General Motors Corp. said it will cut 21,000 U.S. factory jobs by next year, phase out its storied Pontiac brand and ask the government to take more than half its stock in exchange for half of GM's government debt as part of a major restructuring
Edward I. Altman, a finance professor at New York University, says he thinks the rate will probably be in the range of 13 to 15 percent, but could go as high as 19 percent this year. If the recession continues into 2010, he fears that year could see
Yet, they indisputably are. According to a study prepared for Bloomberg by Washington Service, a research outfit, directors, officers and the like have sold $353 million worth of stock in this fading month, or 8.3 times the total bought.
Krugman: I'm in the camp that really worries about the L-shaped recession. We level off but we don't get the recovery. We hope it isn't, but it has all the markings of it. This looks like the kind of slump that has all the markings of whe
Leading the market down to find a bid or two is vastly damaging. The inventory is carried on the books as worth a certain market price. Selling a house below that price means that you write down the entire inventory. How stupid is that?
Meredith Whitney is quite worried about regional banks, saying they may struggle to pass government stress tests because of their commercial real estate investment. But it's not just regional banks she's concerned about. "I am staying aw
Ford Motor Co posted a smaller-than-expected first-quarter loss and said it was on track to at least break even in 2011 and did not expect to seek U.S. government loans, sending its shares up more than 22 percent.
The most likely buyers of Jeep would be Chinese automakers or Indian SUV/pickup maker Mahindra & Mahindra, which is planning to enter the U.S. next year with its own brand in more than 200 dealerships.
NEW YORK (CNNMoney.com) -- Profits at American Express declined by more than half in the latest quarter, the company said Thursday, as spending by cardmembers slowed and credit troubles continued to mount.
”Basically these people are betting the big banks will be forced into some sort of default. Now, if enough people bet that, and if the banks can’t draw on enough external support, which in their case would be from the U.S. government, then these runs
Commercial real estate will decline “hard and fast,” Whitney said in a interview yesterday on Bloomberg Television. “For a lot of the regional banks that have so much commercial real estate exposure as a percentage of their core capital levels...
In 1919 a German citizen purchased a loaf of bread for 26 pfennigs. Just four years later in November, 1923 that same loaf of bread cost the German citizen 80 billion marks. In the former Yugoslavia between October, 1993 and January, 1995 the cost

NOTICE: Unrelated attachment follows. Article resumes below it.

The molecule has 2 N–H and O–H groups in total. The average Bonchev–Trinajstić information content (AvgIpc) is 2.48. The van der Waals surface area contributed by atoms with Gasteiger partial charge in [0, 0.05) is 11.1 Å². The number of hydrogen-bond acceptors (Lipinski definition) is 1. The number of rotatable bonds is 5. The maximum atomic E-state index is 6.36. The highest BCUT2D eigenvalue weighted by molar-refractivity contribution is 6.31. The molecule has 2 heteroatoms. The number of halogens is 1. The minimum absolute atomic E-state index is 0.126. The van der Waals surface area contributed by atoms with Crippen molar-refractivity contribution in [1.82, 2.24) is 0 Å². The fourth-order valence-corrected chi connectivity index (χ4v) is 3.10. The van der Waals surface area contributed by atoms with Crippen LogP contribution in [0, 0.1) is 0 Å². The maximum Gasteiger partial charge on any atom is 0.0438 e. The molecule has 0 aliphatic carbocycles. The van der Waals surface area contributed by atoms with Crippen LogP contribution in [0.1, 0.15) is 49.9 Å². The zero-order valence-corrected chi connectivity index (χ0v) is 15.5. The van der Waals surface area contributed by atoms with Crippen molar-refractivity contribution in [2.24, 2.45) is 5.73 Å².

The publisher of the New York Times and the internet portal Yahoo both revealed plunging profits yesterday as the worst slump for decades in advertising spend by recession-hit US companies hit old and new media alike.
FORT PIERCE- A South Florida county that rode high through the housing boom earlier this decade, then crashed hard when the foreclosure crisis struck, declared a state of economic emergency on Tuesday.
America's love affair with the mall is not coming back. Boomers headed into retirement dependent on the real estate bubble have now taken a massive hit on both their houses and their stock portfolios. Neither is coming back soon.
Walk into your local gun store and ask why there is an ammo shortage, and you'll hear inane speculation coupled with a conspiracy theory or two. In reality the supply chain for ammunition is relatively inelastic, and is easily overwhelmed by a su
Even with all the moratoriums, incentives to banks, and other smoke and mirrors foreclosures keep on moving up meaning more and more Americans are losing their homes. So what have all those bailouts accomplished?
"Lenders nationwide are sitting on hundreds of thousands of foreclosed homes that they have not resold or listed for sale, according to numerous data sources. And foreclosures, which banks unload at fire-sale prices, are a major factor driving h
Uber-bank analyst Meredith Whitney talks about the one-time and technical factors that contributed to the recent stellar earnings by big banks during the first quarter. Meredith now expects $2.7 trillion to be removed from credit card lines...
“Although perfectly legal, this move is also perfectly delusional, because some day soon these assets will be written down to their fair value, and it won’t be pretty.” Steven Roth, professor of management at the Tuck School of Business at Dartmouth
Well-known economist Nouriel Roubini, one of the few experts to foresee the current global crisis, said Tuesday a recent "suckers rally" in stock markets would fade as the U.S. economy continues to wither and the financial system suffers un
Watch Streaming Broadcast Live:
Live Chat Telegram
Share this page with your friends
on your favorite social network: